■ prepared slides of sea-star development, including unfertilized egg zygote 2-cell stage 4-cell stage 8-cell stage 16-cell stage 32-cell stage 64-cell stage blastula early gastrula middle gastrula late gastrula young sea-star larva

■ compound light microscope

■ paper and pencil


1. Most members of the animal kingdom (including sea stars and humans) begin life as a single cell—the fertilized egg, or zygote.

2. The early stages of development are quite similar in different species. Cleavage follows fertilization. During cleavage, the zygote divides many times without growing. The new cells migrate and form a hollow ball of cells called a blastula. The cells then begin to organize into the three primary germ layers: endoderm, mesoderm, and ectoderm. During this process, the developing organism is called a gastrula.

3. The early stages of mammalian development are difficult to study because mammalian eggs are tiny and are not produced in great numbers. In addition, mammalian embryos develop within the mother's body. In the laboratory, it is difficult to replicate the internal conditions of the mother's body. Because the early stages of echinoderm development are similar to those of human development, and because echinoderm development is easier to study in the laboratory than human development, you will observe the early developmental stages of an echinoderm—the sea star—in this investigation.

2-cell stage

4-cell stage

2-cell stage

4-cell stage

8-cell stage

64-cell stage

8-cell stage

64-cell stage

4. As development continues, the cells continue to specialize as they become part of specific tissues and complex structures. Ectoderm forms the epidermis and nerve tissue. Mesoderm forms muscle, connective tissue, and vascular organs. Endoderm forms the lining of the digestive, urinary, and respiratory tracts.

5. Similarities and differences in early stages of development reflect evolutionary relationships between species.


1. Obtain a set of prepared slides that show sea-star eggs at different stages of development. Choose slides labeled unfertilized egg, zygote, 2-cell stage, 4-cell stage, 8-cell stage, 16-cell stage, 32-cell stage, 64-cell stage, blastula, early gastrula, middle gastrula, late gastrula, and young sea-star larva. (Note: Blastula is the general term for the embryonic stage that results from cleavage. In mammals, a blastocyst is a modified form of the blastula.)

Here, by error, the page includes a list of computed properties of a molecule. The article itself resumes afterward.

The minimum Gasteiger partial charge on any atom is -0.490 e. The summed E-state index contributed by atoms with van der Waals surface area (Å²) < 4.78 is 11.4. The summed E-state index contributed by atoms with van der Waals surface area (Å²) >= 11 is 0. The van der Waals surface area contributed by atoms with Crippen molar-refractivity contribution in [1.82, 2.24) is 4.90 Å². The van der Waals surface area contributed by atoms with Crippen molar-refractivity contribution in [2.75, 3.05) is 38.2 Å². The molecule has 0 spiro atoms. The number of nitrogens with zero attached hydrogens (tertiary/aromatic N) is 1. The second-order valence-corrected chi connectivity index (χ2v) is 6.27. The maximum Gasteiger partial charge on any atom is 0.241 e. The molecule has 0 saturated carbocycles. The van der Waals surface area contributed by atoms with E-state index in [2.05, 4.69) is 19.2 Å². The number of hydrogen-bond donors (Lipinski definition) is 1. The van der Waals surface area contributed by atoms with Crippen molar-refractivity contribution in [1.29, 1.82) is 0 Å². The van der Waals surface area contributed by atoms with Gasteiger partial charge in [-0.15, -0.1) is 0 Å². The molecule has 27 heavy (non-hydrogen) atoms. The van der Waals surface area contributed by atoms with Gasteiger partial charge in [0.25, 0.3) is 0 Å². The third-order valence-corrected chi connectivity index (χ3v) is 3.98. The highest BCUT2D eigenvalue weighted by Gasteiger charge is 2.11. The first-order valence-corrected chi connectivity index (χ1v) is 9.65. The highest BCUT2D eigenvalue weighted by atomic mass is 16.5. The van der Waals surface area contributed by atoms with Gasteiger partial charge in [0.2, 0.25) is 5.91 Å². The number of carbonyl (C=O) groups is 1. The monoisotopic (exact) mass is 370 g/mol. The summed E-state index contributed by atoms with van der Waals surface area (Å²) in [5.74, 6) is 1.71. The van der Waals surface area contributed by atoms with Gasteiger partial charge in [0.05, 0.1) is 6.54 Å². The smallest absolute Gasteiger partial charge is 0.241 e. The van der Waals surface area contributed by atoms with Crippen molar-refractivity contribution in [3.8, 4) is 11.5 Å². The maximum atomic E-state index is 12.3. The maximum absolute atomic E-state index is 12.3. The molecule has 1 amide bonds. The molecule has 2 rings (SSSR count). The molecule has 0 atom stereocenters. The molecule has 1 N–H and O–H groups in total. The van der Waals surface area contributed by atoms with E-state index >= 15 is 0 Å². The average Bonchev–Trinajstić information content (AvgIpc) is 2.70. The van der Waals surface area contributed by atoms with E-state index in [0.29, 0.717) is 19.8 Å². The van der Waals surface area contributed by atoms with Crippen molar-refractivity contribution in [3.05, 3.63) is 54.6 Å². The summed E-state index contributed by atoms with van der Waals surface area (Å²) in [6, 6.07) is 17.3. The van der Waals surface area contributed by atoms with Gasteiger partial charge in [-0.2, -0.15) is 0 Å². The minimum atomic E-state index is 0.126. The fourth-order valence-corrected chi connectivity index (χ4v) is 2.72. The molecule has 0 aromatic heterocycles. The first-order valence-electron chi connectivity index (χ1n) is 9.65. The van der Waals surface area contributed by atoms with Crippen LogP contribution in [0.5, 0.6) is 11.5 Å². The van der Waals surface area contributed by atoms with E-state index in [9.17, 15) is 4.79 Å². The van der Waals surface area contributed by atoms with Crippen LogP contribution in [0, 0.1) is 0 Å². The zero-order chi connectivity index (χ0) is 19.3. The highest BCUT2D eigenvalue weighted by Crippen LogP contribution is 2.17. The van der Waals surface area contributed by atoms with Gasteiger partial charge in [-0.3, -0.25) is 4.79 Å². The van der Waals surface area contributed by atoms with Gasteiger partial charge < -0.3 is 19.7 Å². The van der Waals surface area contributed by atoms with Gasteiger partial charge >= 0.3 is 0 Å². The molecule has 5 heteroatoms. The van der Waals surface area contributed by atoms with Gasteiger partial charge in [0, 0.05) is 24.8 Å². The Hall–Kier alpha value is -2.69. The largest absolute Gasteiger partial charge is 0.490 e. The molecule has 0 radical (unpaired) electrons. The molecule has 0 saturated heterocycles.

2. Examine each slide using a compound light microscope. Using the microscope's low-power objective first, focus on one good example of the developmental stage listed on the slide's label. Then switch to the high-power objective, and focus on the image with the fine adjustment.

3. In your lab report, draw a diagram of each developmental stage that you examine (in chronological order). Label each diagram with the name of the stage it represents and the magnification used. Record your observations as soon as they are made. Do not redraw your diagrams. Draw only what you see; lab drawings do not need to be artistic or elaborate. They should be well organized and include specific details.

4. Compare your diagrams with the diagrams of human embryonic stages shown on previous page.

5. ijjK Clean up your materials and wash your ^w hands before leaving the lab.

Analysis and Conclusions

1. Compare the size of the sea-star zygote with that of the blastula. At what stage does the embryo become larger than the zygote?

2. At what stage do all of the cells in the embryo not look exactly like each other?

3. How do cell shape and size change during successive stages of development?

4. Do the cell nuclei stay the same size, get larger, or get smaller as the stages progress?

5. Compare the number of chromosomes in a fertilized sea-star egg with the number of chromosomes in one cell of each of the following phases: 2-cell stage, blastula, gastrula, and adult stage.

6. From your observations of changes in cellular organization, why do you think the blastocoel (the space in the center of the hollow sphere of cells of a blastula) is important during embryonic development?

7. Label the endoderm and ectoderm in your drawing of the late gastrula stage. What do these two tissue types eventually develop into?

8. How are the symmetries of a sea-star embryo and a sea-star larva different from the symmetry of an adult sea star? Would you expect to see a similar change in human development?

9. What must happen to the sea-star gastrula before it becomes a mature sea star?

10. How do your drawings of sea-star embryonic development compare with those of human embryonic development? Based on your observations, in what ways do you think sea-star embryos could be used to study early human development?